Written by Zapatistas   
Wednesday, 08 July 2015 08:47

From May 2nd to May 9th the Zapatistas hosted a tribute to fallen comrades, a celebration of resistance, and a seminar to “provoke thought, reflection, critique.” Comandanta Dalia as well as other compañeras took a moment to remind us of the struggles they have faced as Zapatista women and to share some of the strategies they are putting to practice to help young people understand "that they shouldn't live exploited by the capitalist system."

 
Brazil: Journalist Evany José Metzker Murdered While Investigating Drugs and Child Exploitation in Minas Gerais
Written by Flávia Tavares for Época; Translated by Holly Holmes   
Wednesday, 01 July 2015 18:59

evany jos metzkers scene of the crime

The life and death of the journalist Evany José Metzker, tortured and decapitated while investigating drug dealers and child trafficking and labor exploitation in the Jequitinhonha Valley, the poorest region of the Minas Gerais state.

 

 
Evo Morales Greenlights TIPNIS Road, Oil and Gas Extraction in Bolivia’s National Parks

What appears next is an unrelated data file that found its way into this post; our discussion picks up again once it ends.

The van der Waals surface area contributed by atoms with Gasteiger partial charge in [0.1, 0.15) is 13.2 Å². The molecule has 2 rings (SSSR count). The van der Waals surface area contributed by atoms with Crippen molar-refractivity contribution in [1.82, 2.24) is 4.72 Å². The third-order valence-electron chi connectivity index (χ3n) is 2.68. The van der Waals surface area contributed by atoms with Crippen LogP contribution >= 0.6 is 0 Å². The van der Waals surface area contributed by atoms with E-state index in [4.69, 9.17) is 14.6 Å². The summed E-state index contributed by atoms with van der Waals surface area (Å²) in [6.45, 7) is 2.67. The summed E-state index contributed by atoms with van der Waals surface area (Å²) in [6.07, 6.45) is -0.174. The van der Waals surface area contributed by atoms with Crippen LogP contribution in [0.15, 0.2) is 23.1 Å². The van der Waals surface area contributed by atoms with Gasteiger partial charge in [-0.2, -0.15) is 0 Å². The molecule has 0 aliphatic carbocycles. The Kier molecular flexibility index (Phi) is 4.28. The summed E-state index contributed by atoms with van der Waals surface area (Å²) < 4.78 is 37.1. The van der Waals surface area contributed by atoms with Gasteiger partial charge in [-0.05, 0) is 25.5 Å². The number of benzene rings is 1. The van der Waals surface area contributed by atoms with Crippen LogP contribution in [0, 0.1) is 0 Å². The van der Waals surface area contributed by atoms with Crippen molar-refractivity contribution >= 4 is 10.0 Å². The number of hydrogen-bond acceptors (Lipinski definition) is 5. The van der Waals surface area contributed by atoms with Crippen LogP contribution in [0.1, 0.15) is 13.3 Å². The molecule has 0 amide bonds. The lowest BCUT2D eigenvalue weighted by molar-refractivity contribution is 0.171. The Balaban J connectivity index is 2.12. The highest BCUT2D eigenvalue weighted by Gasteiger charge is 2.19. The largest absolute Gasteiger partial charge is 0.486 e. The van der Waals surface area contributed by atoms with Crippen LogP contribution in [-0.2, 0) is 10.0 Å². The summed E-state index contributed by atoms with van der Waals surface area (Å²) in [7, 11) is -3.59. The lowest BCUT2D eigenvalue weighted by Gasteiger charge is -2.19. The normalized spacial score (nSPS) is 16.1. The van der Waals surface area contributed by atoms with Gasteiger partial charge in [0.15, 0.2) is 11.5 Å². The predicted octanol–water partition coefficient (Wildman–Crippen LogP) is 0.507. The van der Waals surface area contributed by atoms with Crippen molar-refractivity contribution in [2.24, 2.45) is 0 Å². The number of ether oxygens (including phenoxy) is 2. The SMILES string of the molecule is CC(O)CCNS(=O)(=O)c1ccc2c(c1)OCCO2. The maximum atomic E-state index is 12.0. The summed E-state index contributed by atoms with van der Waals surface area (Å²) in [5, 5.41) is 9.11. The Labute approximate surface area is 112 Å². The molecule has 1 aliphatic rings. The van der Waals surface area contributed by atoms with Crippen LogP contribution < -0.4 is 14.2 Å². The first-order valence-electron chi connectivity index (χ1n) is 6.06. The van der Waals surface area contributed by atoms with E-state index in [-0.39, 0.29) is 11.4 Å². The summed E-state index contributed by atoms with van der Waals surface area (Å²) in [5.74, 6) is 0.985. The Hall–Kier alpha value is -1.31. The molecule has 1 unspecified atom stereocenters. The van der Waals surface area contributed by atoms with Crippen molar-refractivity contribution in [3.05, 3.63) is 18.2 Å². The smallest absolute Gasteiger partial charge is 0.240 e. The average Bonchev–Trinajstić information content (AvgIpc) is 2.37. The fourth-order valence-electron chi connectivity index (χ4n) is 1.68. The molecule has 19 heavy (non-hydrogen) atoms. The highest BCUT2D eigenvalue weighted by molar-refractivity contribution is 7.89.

Written by Emily Achtenberg   
Monday, 29 June 2015 08:33

On May 20, Bolivian President Evo Morales issued Supreme Decree 2366, opening up Bolivia’s national parks—which are protected under the Constitution as ecological reserves—to oil and gas extraction. Just two weeks later, Morales proclaimed that his on-again, off-again plan to build a highway through the TIPNIS national park and indigenous territory in the Bolivian Amazon will finally be realized.

 
“A Mirror of State Violence”: Ayotzinapa Sees Itself in Brazil’s Favelas and Indigenous Territories
Written by Armando Carmona   
Sunday, 26 July 2015 19:39

The families of the 43 Ayotzinapa students travelled as the Caravana 43 to multiple cities in the United States, Canada, several countries in Europe, Argentina, Uruguay, and Brazil to challenge the lies often reproduced about the case and to build solidarity with social movements in their own locale.

 
Rebuilding Community in Medellin, Colombia's Violent Slums: The Hillside Screams, Resists, and Builds
Written by Raúl Zibechi   
Thursday, 23 July 2015 08:28

A huge amphitheater bordered by mountains. Below, in the depths of the valley crossed by the Medellin River, buildings signal the city center, highways full of cars, and as your gaze ascends the slopes, thousands of huddled houses hanging from cliffs, ravines, and gorges. Waves of migrants have tamed the hillsides, making them into a kind of vertical city.

 
The Pacification of Rio de Janeiro, Brazil: Military Intervention in Schools
Written by Diego Ferrari   
Tuesday, 21 July 2015 19:08